He also put forth an order that revoked a permit for the Keystone XL pipeline that allowed it to cross the U.S.-Canada border and also carried out other environmental actions. 

In press releases on Thursday, the Republican lawmakers said they intended to introduce a resolution calling on Biden to submit the Paris Climate Agreement to Congress for approval before rejoining.  

The lawmakers said they would introduce a bill authorizing the continued construction of the controversial pipeline. 

“President Biden’s executive order will rob both American and Canadian workers of good-paying jobs,” said Sen. John BarrassoJohn Anthony BarrassoMurkowski votes with Senate panel to advance Haaland nomination Interior Department reverses Trump policy that it says improperly restricted science Biden returns to Obama-era greenhouse gas calculation MORE (Wyo.), who is the top Republican on the Energy and Natural Resources Committee. “President Biden’s actions will not end our need for oil from our strongest ally, Canada. Instead, it will cost jobs, result in more shipments of oil by rail and make America even more vulnerable to OPEC and foreign adversaries, like Russia.” 

Sens. Mike CrapoMichael (Mike) Dean CrapoBiden convenes bipartisan meeting on cancer research Senate panel unanimously advances top Biden economic nominees Biden nominee previews post-Trump trade agenda MORE (Idaho), Jerry MoranGerald (Jerry) MoranGraham: Trump will 'be helpful' to all Senate GOP incumbents The Hill's 12:30 Report - Presented by Facebook - Biden vs. Trump, part II Passage of the John Lewis Voting Rights Advancement Act is the first step to heal our democracy MORE (Kan.), Roger MarshallRoger W. MarshallPat Roberts joins lobbying firm weeks after Senate retirement Biden health nominee faces first Senate test Senate committee plans grid reliability hearing after Texas outages MORE (Kan.) and Barrasso all signed on to both pieces of legislation.

Each piece of legislation would face an uphill battle in the Democratically-controlled chamber, where Vice President Harris will serve as the key tie-breaker vote.

Former President Obama angered lawmakers in 2016 when he joined the deal without securing Senate approval, something Daines and others argue violates Article II, Section 2, Clause 2 of the Constitution which calls for a two-thirds vote from the upper chamber when entering into treaties.

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But the Paris deal allowed countries to set their own commitments to the deal, rather than enter into a more formal agreement, something the Obama administration viewed as allowing the U.S. to join the deal without Senate approval.

Read more about the opposition here. 

SETTLING IN? A federal judge in Michigan on Thursday granted preliminary approval for a $641 million settlement in the Flint water crisis. 

Affected residents will now have to decide whether they want to participate in the settlement before a final approval is given. 

Almost 80 percent of the funds are expected to go to the city’s children, with the majority targeted for those who were younger than 6 when they were first exposed since they are at the highest risk for lead poisoning.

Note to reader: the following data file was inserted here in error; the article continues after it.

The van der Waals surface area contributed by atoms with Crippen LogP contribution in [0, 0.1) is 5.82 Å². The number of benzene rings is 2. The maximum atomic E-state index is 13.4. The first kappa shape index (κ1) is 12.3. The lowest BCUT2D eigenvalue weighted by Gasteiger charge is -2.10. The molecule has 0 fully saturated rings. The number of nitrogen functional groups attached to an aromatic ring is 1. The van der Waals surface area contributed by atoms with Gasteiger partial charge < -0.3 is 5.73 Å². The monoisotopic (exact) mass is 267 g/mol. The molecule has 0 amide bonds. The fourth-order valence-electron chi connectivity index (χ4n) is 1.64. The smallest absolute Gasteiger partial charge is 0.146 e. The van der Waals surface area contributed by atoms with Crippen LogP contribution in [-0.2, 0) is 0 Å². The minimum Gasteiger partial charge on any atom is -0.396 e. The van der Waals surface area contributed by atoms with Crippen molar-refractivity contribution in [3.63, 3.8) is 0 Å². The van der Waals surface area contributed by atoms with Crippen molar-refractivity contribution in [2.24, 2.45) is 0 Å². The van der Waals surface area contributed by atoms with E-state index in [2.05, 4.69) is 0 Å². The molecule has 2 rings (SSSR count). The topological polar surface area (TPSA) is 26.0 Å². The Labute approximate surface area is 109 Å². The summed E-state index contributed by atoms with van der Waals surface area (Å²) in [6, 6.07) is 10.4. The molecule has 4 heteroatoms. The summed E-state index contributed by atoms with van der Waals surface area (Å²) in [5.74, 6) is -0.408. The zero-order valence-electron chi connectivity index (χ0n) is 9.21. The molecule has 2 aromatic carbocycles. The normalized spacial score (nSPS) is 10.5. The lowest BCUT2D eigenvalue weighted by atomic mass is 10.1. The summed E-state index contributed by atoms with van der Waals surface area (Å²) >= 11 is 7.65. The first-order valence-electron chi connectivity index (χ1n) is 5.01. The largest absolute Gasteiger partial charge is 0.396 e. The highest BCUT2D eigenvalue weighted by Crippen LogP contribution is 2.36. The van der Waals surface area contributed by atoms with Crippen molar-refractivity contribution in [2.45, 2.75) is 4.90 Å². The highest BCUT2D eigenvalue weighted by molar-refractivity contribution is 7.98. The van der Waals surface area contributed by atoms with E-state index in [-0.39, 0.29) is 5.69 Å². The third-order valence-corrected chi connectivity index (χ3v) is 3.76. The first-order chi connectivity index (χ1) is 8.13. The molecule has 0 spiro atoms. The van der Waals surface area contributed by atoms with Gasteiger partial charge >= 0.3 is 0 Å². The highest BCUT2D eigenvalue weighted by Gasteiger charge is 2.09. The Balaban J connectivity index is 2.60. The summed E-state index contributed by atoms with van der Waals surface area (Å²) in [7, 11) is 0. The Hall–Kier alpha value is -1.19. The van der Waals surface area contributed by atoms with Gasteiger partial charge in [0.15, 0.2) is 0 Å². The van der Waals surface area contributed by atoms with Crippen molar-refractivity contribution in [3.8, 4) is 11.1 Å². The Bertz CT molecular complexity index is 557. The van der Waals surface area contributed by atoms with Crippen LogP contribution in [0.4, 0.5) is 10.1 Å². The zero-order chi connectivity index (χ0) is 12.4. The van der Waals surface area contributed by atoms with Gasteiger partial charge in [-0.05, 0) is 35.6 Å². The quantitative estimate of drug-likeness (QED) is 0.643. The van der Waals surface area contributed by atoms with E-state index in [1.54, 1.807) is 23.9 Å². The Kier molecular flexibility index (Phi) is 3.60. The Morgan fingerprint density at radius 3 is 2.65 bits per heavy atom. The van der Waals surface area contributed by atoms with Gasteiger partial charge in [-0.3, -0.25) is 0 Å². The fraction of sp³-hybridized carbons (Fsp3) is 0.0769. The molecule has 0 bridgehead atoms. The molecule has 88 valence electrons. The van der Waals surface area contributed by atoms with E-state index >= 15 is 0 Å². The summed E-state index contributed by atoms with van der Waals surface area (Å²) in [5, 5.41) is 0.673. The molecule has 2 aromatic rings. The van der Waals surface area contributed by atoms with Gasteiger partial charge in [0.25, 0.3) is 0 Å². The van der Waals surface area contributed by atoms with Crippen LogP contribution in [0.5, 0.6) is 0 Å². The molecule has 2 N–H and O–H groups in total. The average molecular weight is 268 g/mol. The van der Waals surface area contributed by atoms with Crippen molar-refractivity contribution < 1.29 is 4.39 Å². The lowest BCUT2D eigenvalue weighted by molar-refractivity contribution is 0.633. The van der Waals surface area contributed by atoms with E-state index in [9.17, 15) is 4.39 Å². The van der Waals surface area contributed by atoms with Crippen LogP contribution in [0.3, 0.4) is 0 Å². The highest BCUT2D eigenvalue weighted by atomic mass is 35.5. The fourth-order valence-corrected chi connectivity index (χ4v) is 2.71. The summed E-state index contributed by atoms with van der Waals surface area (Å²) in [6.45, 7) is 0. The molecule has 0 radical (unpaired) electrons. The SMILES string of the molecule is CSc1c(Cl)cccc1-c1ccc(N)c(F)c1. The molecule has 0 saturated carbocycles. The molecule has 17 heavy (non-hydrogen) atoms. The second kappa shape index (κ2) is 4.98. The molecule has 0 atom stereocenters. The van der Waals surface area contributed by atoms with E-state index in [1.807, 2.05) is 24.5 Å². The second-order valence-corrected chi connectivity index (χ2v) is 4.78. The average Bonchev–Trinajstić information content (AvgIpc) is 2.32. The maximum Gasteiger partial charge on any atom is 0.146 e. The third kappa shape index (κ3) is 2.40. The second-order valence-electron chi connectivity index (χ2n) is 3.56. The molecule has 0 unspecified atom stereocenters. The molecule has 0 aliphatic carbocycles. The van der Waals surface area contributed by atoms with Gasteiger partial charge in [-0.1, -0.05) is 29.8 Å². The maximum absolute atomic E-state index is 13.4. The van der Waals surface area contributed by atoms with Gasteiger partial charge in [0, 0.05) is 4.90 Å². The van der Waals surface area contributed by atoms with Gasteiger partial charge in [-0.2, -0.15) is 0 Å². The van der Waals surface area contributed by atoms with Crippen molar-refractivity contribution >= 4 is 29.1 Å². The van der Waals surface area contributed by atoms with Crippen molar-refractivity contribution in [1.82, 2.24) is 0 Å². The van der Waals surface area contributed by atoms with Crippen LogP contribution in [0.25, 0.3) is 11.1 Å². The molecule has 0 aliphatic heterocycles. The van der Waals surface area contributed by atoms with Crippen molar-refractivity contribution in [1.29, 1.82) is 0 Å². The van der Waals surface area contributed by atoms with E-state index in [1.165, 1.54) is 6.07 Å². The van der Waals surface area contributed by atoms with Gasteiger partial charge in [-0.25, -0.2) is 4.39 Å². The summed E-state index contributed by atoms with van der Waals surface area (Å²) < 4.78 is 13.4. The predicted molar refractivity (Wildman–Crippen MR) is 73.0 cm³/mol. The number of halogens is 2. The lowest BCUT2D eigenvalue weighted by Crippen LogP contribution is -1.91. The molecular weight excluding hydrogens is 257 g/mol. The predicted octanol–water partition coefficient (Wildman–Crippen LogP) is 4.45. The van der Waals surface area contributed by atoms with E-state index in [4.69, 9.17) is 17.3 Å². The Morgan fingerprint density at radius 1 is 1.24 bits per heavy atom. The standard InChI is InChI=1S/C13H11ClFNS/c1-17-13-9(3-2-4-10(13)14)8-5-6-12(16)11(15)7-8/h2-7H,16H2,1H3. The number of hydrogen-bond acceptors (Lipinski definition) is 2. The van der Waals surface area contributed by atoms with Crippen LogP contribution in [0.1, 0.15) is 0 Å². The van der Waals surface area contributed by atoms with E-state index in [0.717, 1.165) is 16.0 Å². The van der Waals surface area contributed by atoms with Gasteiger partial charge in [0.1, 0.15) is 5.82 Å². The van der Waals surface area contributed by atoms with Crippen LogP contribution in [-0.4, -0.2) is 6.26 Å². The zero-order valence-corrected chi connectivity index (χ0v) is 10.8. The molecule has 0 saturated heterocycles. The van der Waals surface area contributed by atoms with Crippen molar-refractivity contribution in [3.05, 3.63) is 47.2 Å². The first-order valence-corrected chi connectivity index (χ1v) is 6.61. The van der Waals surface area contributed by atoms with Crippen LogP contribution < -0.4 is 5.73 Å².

Nearly 20 percent will go to the city’s adult population. 

Some Flint residents, however, have told local news outlets they don’t believe the compensation is sufficient, particularly for adults. 

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Those who participate in the settlement will have to end their litigation against defendants including the state and city. 

The judge in her decision on Thursday stated that if those impacted by the crisis choose to participate in the settlement, they can object to certain aspects of it. 

Judge Judith Levy acknowledged that some have raised issues with the settlement, but warned that opponents will have to “decide whether the risks of litigation—and there are many—outweigh the benefit of a certain resolution with the Settling Defendants.”

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In 2014, Michigan allowed the city of Flint to get its water from the Flint River, which ultimately resulted in tainted water flowing to people's taps. 

In addition to lead contamination, the decision has been linked to a Legionnaires' disease outbreak that killed 12 people.

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Read more about the settlement here

WHAT WE’RE READING:

Southern Ocean waters are warming faster than thought, threatening Antarctic ice, The Washington Post reports

Upper Colorado River Drought Plan Triggered For First Time, KUNC reports

Biden to review Trump’s changes to national monuments, The Associated Press reports

ICYMI: Stories from Thursday...

Canadian firm cuts 1,000 jobs after Biden revokes Keystone XL permit

Group of GOP senators seeks to block Biden moves on Paris, Keystone

Judge grants preliminary approval for $640M Flint water crisis settlement

Biden's Interior Department temporarily blocks new drilling on public lands

Kerry promises Europeans Biden will seek to make up time on climate action

FROM THE HILL’S OPINION PAGES:

Riding to the rescue on climate, the Biden administration needs powerful partners, writes Paul Bodnar, a former White House climate lead in the Obama National Security Council